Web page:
Auto industry analysts have used a lot of ink and electrons reporting on subscription programs. Facially, they are attractive. Pay a flat monthly fee, and drive what you want when you want it, maintenance included.
When one digs deeper however, subscription programs raise numerous issues, particularly under state law.
- Are subscriptions cost effective? Typically, subscription programs are expensive, and for good reason. A subscriber may want a minivan to take the kids to school and run errands, but replace that with a luxury SUV for a weekend ski trip, and a hot, luxury convertible for a weekend trip to the beach. This flexibility is costly. In experimental subscription programs rolled out to date, monthly fees have dwarfed lease or purchase costs making the programs luxuries for well heeled drivers willing to pay for flexibility. OEMs offering the programs have had to rethink them, including Cadillac, which depending on news source, has either decided to restructure its program or end it.
- How to handle vehicle turn? The challenges presented by seasonal consumer interest make vehicle availability challenging. Drivers who can afford a subscription are likely to be on the same calendar – all wheel drives in the winter, convertibles in the summer, 8-passenger SUVs during school terms and sports seasons. Consumers will likely demand the same types of vehicles simultaneously. Juggling the subscription fleet with similar vehicle demands will be difficult – and costly.
- How to control costs? The problems of vehicle turn and downtime will contribute to unattractive high prices of subscriptions. Customers will want to drive the hottest, most expensive models. The downtime occasioned by seasonal and cyclical demand can lead to difficulty in meeting consumer demands, and at other times substantial vehicle downtime. All these factors will exacerbate the price of subscriptions, rendering them affordable only to the highest income drivers willing to pay for flexibility.
- What is the legal status of a subscription? Under most state laws, one either buys a car, leases a car, or rents a car. One must try to slot the square subscription peg into one of those round holes. It is unclear how a state will treat participation in a subscription plan.
- How is the right to drive the vehicle documented? Accompanying the legal limbo of a subscription is the difficulty in documenting the right to use a vehicle. Does one buy an interest in a vehicle, or is the subscriber leasing an interest, or is it a short term rental? How is the right to drive documented? If the subscription program does not provide insurance coverage, what type of coverage must the subscriber provide?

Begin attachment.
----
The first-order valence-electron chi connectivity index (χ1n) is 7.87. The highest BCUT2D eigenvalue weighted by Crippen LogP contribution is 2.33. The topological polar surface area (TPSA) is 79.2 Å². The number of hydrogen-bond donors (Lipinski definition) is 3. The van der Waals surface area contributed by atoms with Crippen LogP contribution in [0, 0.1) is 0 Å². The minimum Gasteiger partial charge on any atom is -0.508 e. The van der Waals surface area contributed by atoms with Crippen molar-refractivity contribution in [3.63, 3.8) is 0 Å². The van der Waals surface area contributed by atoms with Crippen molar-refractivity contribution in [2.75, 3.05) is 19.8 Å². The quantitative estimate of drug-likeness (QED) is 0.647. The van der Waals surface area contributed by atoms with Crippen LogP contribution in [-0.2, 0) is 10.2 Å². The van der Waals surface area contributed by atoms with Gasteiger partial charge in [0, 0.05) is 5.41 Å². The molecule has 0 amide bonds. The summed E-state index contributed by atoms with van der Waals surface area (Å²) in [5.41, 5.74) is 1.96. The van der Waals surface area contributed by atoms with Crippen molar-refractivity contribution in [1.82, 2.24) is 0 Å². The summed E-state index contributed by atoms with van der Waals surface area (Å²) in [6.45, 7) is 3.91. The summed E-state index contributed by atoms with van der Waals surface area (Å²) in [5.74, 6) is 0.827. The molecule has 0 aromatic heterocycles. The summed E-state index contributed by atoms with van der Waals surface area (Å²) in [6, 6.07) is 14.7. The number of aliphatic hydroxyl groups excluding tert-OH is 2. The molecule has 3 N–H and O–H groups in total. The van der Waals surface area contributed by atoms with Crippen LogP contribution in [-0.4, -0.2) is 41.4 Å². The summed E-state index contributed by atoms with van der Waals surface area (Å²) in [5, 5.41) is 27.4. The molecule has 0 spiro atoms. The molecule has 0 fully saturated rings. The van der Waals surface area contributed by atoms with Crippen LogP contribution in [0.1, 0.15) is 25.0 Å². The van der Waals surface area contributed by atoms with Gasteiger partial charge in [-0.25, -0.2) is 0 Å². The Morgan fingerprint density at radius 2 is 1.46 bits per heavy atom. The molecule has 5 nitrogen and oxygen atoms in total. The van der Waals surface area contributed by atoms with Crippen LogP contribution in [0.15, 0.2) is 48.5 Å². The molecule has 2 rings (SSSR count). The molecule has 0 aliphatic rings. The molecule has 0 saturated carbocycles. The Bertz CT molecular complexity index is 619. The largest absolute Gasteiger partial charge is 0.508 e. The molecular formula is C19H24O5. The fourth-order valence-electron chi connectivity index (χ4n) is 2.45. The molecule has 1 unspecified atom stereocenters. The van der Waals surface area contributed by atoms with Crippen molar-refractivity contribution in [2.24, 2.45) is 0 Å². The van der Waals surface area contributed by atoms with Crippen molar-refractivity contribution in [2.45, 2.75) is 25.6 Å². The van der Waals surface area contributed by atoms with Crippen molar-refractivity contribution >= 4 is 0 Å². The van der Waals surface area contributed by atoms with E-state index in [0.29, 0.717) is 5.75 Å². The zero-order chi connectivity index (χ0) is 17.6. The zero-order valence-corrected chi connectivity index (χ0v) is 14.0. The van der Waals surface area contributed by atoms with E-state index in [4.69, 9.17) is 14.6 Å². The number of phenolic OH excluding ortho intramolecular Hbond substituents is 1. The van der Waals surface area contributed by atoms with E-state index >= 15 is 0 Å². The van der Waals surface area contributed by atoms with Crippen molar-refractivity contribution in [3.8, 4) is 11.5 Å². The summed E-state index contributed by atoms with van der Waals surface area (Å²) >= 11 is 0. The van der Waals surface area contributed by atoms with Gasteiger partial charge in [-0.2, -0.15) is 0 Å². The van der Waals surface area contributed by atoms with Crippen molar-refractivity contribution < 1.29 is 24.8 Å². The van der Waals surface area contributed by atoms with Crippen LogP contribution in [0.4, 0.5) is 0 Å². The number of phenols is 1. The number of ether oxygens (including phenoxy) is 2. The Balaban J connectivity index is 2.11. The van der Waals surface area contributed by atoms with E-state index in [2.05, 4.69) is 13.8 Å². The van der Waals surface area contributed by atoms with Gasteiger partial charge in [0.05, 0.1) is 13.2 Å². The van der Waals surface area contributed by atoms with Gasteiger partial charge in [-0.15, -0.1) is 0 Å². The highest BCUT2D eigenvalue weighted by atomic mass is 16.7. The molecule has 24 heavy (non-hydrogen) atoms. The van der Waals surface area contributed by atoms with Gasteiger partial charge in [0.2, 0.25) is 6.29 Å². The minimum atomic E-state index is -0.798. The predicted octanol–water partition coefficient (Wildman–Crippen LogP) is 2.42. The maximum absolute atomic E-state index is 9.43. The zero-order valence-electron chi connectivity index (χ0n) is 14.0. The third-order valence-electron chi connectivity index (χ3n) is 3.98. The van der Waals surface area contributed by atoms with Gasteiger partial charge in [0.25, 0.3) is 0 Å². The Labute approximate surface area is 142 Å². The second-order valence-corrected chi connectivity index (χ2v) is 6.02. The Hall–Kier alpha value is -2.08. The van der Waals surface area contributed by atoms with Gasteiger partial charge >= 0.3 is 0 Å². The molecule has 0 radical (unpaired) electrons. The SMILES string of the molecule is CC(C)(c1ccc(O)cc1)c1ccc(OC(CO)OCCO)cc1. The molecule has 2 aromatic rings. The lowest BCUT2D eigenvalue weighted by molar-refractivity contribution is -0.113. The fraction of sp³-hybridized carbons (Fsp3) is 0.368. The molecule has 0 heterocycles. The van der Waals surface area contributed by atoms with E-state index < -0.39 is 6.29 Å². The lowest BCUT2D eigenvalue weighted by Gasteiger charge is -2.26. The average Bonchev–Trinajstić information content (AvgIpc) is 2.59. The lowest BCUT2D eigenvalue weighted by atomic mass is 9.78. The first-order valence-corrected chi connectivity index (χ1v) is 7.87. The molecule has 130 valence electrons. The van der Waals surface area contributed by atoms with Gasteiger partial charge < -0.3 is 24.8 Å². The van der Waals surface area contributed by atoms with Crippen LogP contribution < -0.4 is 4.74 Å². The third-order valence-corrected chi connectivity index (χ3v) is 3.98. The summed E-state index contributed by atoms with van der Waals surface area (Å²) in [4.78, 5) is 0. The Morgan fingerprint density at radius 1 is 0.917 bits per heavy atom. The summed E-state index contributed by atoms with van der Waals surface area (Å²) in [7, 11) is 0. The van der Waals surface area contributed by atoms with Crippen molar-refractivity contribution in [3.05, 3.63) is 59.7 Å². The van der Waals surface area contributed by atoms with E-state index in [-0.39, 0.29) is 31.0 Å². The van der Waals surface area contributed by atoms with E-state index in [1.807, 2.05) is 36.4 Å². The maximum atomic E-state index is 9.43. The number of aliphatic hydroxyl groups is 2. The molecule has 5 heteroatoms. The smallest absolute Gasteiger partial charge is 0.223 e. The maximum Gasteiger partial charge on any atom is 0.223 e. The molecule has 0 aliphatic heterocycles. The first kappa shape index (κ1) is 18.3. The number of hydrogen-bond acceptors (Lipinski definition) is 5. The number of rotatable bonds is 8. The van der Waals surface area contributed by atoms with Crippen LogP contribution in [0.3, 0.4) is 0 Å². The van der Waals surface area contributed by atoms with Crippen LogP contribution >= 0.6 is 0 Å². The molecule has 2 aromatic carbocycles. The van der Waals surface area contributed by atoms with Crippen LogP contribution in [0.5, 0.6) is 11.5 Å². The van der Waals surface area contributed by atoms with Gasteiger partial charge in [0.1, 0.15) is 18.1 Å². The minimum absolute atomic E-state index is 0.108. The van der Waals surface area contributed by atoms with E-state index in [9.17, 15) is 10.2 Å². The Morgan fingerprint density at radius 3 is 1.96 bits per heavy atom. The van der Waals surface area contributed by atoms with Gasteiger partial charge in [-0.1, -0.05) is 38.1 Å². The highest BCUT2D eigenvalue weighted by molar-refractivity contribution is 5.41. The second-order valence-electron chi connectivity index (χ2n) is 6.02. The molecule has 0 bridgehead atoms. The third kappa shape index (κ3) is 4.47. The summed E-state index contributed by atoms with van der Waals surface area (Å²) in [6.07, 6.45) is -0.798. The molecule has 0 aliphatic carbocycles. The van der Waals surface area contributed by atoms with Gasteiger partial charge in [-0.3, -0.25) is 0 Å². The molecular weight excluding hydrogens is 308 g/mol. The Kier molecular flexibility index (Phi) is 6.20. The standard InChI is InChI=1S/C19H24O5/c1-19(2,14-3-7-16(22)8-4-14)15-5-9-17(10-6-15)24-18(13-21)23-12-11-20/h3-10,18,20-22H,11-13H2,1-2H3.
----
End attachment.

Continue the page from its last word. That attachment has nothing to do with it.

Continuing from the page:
- How is the customer’s interest in the vehicle or fleet taxed? Is the taxation upon sale of the vehicle, or is it taxed like a lease? Is the use of the vehicle subject to a rental tax?
- How is the subscription advertised? Clearly, subscription service providers will want to advertise that a subscriber can drive new cars. But is a vehicle new once it is titled to the subscription service? If the title is issued, the vehicle is no longer new. So how does the subscription service advertise the vehicles?
- How are subscription vehicles distributed? How does distribution of the vehicles under the subscription program take place? Does it go through a dealer or not? Under Virginia law, distribution through subscription services is covered by state laws limiting how an OEM can distribute vehicles.
As you can see, subscription services create far more questions than they answer, and one must question their economic viability. But does that mean the demise of all dealer subscription services?
Probably not. Some dealer groups have been experimenting with subscription services, and they may come up with a recipe to make it work for them. More important, however, subscription services, in the context of individual vehicle operation, may not be attractive to a large part of the driving population. However, subscription services may be the answer whenever, in the far off future, autonomous vehicles are truly functional. The dream of OEMs is to have subsidiaries that will own the pods that will pick up passengers, ferry them to their various destinations, and be available for autonomous use 24 hours a day. Under those circumstances, where the model, equipment, and drivability are unimportant, a subscription service may work.